If only the would-be persecutors of Islam in the West adequately comprehended that same principle. And if only they realized that such persecution is exactly what the jihadists desire.

Effective opposition to violent Islamism means neither denying that this grave challenge exists nor demonizing Muslims. It means seeking to make ordinary Muslims, by far the most common victims of Islamist terror, our allies as well. And in the aftermath of the Iraq war, the Senate torture report, and every other mistake and crime since 9/11, supposedly committed to defend liberty, it means restoring and preserving everything decent that distinguishes us from our enemies.

 

By: Joe Conason, Editor in Chief, The National Memo, January 9, 2014

January 10, 2015 Posted by | Charlie Hebdo, France, Freedom | , , , , , , , | Leave a comment

“#JeSuisCharlie”: I’d Rather Die Standing Than Live On My Knees

This terrible thing happened.

Three hooded men armed with Kalashnikov assault rifles seized a magazine newsroom in Paris and murdered many of the journalists meeting there. At least 12 people are dead; at least 11 others are injured. A detail I can’t shake: One of the gunmen reportedly began the massacre by calling out the journalists by name.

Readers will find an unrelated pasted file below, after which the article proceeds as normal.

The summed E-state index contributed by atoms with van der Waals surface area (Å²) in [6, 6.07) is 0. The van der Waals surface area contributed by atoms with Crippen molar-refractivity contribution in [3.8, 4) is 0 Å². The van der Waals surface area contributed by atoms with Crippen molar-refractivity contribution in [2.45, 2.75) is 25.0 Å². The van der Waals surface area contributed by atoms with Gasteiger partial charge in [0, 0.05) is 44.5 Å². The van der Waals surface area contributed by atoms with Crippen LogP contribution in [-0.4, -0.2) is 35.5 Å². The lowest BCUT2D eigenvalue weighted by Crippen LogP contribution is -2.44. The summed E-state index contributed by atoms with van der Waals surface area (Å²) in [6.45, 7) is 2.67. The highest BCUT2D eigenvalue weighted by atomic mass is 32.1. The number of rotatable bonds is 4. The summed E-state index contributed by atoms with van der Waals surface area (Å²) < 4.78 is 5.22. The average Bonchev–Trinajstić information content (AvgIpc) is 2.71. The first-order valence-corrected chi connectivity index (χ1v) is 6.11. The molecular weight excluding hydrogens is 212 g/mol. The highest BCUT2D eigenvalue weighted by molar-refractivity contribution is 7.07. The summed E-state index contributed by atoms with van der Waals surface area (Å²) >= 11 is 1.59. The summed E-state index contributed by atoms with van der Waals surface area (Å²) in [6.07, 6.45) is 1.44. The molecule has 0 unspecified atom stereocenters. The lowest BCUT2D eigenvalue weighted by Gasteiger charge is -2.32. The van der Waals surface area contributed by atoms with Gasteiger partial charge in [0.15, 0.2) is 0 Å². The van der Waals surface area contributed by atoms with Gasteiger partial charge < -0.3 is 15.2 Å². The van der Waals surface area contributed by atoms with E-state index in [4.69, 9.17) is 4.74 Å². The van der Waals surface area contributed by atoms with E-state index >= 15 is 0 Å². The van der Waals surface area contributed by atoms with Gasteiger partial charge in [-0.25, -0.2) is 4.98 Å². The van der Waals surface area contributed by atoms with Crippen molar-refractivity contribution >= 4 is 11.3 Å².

As I write, we already know that four cartoonists for the satirical magazine Charlie Hebdo are among the dead: Editor Stephane Charbonnier, known as Charb; Jean Cabut, known as Cabu; Bernard Verlhac, known as Tignous; and Georges Wolinski.

Charlie Hebdo has made fun of many religious leaders, but it is best-known for having offended fundamentalist Muslims. And even many non-Muslims object to them as racist in their depictions. In 2011, the newsroom was firebombed for its satire on Islam and cartoons ridiculing the Prophet Muhammad.

As various news organizations have reported, Charbonnier had been under police protection since the firebombing, but he made clear that he would not be intimidated by threats of violence.

“It may sound pompous,” Charbonnier told the French daily newspaper Le Monde in 2012, “but I’d rather die standing than live on my knees.”

Eyewitness videos show that after Charbonnier and at least 11 others, including two police officers, were murdered, the killers shouted in the street before fleeing.

“God is great,” they yelled. “We have avenged the Prophet Muhammad. We have killed Charlie Hebdo.”

We journalists are frequently criticized for inflating coverage when one of our own is killed. This week has been no exception. Within hours of the Paris massacre, my Twitter and Facebook feeds were peppered with posts from those demanding to know why we weren’t pursuing with equal vigor the story of a homemade explosive that blew up Tuesday outside an NAACP chapter in Colorado Springs, Colorado.